With the news that Johan Santana will miss the rest of the 2010 season due to a "torn anterior capsule on the front and bottom of his pitching shoulder," the question now becomes twofold: what can we expect from Santana moving forward, and how is this contract looking for the Mets so far?
In the three seasons Santana has been with the Mets, the team has largely failed to meet or exceed expectations. While Santana has been extremely productive when he’s pitched, the team’s lack of success as a whole has left some with the idea that the Santana signing was, in hindsight, a bad idea. Is that true?
What can’t be denied is that Santana is not the same pitcher he was during his ‘prime’ with the Minnesota Twins. He has been both less effective when he pitches and has pitched less frequently since coming to the Mets.
Average Seasons, Since 2004
While Santana’s ERA has remained stable, that’s misleading on a number of levels. First and foremost, he is now pitching in the National League, in a pitcher-friendly park after previously pitching in the American League, in a less friendly park. He’s averaging nearly 30 innings fewer per season than his Twins prime, while also seeing a marked decrease in his strikeout numbers. Speaking of which ...
Johan Santana by Pitch Velocity
As you can see, Santana’s fastball and slider velocity have been in a steady decline each year since 2006. Overall, his fastball has dropped 3.7 mph since 2006, while his slider has dropped 3.0 mph in that same span. This coincides with his aforementioned decrease in strikeouts -- down 2.3 per 9 innings since coming to the Mets.
The net result, not surprisingly, is that Santana is generating fewer swinging strikes and allowing noticeably more contact than ever before.
Johan Santana Since 2007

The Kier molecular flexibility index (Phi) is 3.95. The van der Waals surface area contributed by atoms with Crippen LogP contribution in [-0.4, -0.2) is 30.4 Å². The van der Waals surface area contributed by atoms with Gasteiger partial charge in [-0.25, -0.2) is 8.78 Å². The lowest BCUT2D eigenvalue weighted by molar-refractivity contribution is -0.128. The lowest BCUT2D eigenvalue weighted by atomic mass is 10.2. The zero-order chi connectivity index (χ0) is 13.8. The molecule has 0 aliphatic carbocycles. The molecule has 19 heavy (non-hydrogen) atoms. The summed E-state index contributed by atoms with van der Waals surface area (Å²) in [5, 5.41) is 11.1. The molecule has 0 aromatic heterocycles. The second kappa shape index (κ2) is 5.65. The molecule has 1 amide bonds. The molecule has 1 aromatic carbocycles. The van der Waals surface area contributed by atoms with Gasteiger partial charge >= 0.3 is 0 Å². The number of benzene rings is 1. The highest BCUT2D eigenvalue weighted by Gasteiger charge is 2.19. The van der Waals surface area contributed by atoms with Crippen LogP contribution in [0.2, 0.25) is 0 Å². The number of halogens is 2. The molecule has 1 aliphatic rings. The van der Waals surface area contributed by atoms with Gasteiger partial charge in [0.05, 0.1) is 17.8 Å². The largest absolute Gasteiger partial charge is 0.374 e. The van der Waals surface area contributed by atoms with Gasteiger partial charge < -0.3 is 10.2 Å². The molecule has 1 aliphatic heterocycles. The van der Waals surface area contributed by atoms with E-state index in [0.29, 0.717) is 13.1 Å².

So, we’ve established that Santana is a decidedly less effective and less dominant pitcher than he was with Minnesota. But the 800-pound gorilla in the room -- and a big reason why the Santana contract is, in some quarters, considered a failure -- is the amount of time Santana has missed.
As was mentioned before, this will be Santana’s second consecutive season throwing under 200 innings, something he had done every year since becoming a full-time starter before this current skid.
Now, all that being said, it needs to be stated that Santana is still an excellent pitcher. While he might not win any more Cy Young awards, that doesn’t mean he can’t be very valuable. Now that we’ve established that he’s less effective and available less often than he was, the question now is -- is he still "earning" his contract?
Salary vs Value, Since 2008
In other words, so far the Mets have paid Santana roughly $60 million and he’s been worth, according to Fangraphs, $48.7 million. In and of itself, that’s not particularly disconcerting; Santana has been worth about $16 million a season for the Mets while being paid about $20 million a season. The real problem will come moving forward, when Santana’s contract increases -- he’s due $72 million between 2011-13, with a $5.5 million buyout on his $25 million club option for 2014. It seems optimistic to suggest that Santana will be more productive for the Mets moving forward than he has been. Consequently, the back-end of this deal is almost guaranteed to be worse than the front-end.
In conclusion, while Johan Santana remains a legitimately excellent pitcher who should provide strong production for the Mets moving forward, the combination of his increased fragility, decreased durability, decreased effectiveness and increased salary makes him a declining asset overall. The Mets simply have to hope that Santana can remain reasonably healthy moving forward; there are worse things than paying a No. 2-quality starter like a No. 1 -- like, for example, paying a guy who isn’t there to take the ball like a No. 1 starter.